And step-by-step progress is the real McCoy. Despite our addiction to the dopamine fix of social media or a one-click purchase and instant delivery, the really rewarding stuff can be the hard-won stuff. It takes time and consistent effort, or, like my marathon training, has a fair share of setbacks.
In 2021, it looked like I might make it to New York that November. I managed four months of training and sustained two injuries. The borders remained closed. Christmas arrived, I did what everyone does – ate a little too well – and the extra pounds felt like the beginning of a slippery slope.
But here’s the thing, I had a goal, and I knew I could still head towards it.
By March 2022, my slow return to fitness was in progress. The journey was inconsistent and bumpy, to say the least: calf issues, knees and hips protesting, and my brain saying that, at 43, I was too old. I had enough excuses – too busy, family, work, the weather, the knees, the hips – but that’s what they were: excuses. They weren’t reasons to abandon the goal. It was time to get on with it.
Training for a Marathon is like any project. Plan, have a routine, test your kit, test your fuelling, and build the mental resilience you’ll require by logging your unsupported 19-mile training runs. Expect things to go wrong. Be ready to adapt. Have the guts to keep going.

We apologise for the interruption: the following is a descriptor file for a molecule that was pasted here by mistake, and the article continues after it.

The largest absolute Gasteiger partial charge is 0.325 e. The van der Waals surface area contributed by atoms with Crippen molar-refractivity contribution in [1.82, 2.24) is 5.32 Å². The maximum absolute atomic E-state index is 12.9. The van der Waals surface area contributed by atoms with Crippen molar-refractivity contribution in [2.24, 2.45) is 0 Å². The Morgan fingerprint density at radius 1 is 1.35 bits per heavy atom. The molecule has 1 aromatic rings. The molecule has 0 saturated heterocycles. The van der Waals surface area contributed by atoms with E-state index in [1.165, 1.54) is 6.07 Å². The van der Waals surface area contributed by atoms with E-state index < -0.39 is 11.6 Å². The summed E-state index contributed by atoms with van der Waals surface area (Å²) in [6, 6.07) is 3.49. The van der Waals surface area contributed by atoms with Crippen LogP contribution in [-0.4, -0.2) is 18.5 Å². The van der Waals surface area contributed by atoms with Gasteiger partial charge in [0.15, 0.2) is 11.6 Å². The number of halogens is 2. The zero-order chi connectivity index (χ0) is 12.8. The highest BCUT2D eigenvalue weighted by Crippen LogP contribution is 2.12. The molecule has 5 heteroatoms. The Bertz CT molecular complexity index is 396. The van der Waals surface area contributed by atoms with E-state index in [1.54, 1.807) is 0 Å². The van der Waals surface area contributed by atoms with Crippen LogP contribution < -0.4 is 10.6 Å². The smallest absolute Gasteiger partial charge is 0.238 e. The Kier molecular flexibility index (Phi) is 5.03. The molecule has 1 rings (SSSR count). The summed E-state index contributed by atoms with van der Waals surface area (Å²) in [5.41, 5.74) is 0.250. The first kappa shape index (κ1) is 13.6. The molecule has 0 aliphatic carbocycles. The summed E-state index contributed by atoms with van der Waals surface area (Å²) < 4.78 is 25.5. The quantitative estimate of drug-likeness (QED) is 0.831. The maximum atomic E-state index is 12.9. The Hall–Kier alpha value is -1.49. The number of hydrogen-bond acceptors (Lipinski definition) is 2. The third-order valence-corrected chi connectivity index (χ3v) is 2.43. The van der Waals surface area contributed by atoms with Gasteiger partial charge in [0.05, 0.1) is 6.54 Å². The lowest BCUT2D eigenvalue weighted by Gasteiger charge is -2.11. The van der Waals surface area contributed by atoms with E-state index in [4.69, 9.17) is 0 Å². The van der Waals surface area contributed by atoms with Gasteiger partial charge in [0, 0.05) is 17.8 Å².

There is no shortage of advice for the marathon novice. One piece that helped me is to break down the full distance into achievable chunks to avoid overwhelm. The first 10 km is easy. The second you’re almost halfway. The third, can’t give up now, and so on. Break the chunks smaller when it gets really tough. In other words, focus on the small goals and they will deliver the big one.
Don’t be derailed by unexpected factors. It’s generally between five and nine Celsius for the New York marathon but I faced a gruelling 23 degrees heat with 80% humidity. But that’s the weather – we can’t change it. Be meticulous with your plans but be prepared to adapt. Then show up on the start line and give it everything.
Enough people have crossed the finishing line of a marathon for us to have stopped labelling them superheroes. With enough willpower and training, pounding out those miles is something a lot of us can achieve and I don’t expect or want admiration. I got a lot out of the experience. I crossed the finish line exhausted, barely able to walk and in tears. But it was all worthwhile, and although it was my legs that covered the distance, my family were with me all the way. I also had the support of my dear friend and business partner – a multi marathoner, by the way – who played a huge part in my success, getting me though the difficult miles and being there at the finish to keep me moving forward.
The marathon journey challenged me not only in fitness but in my approach to situations. It showed me that plans need two critical features: adaptability and a clear goal.
Whatever your challenge, stick at it. When you’ve ticked it off, find a new one. And remember, it’s the journey that counts not the finish line.
And if you’re wondering about my next challenge … I’ve signed up for another marathon 😉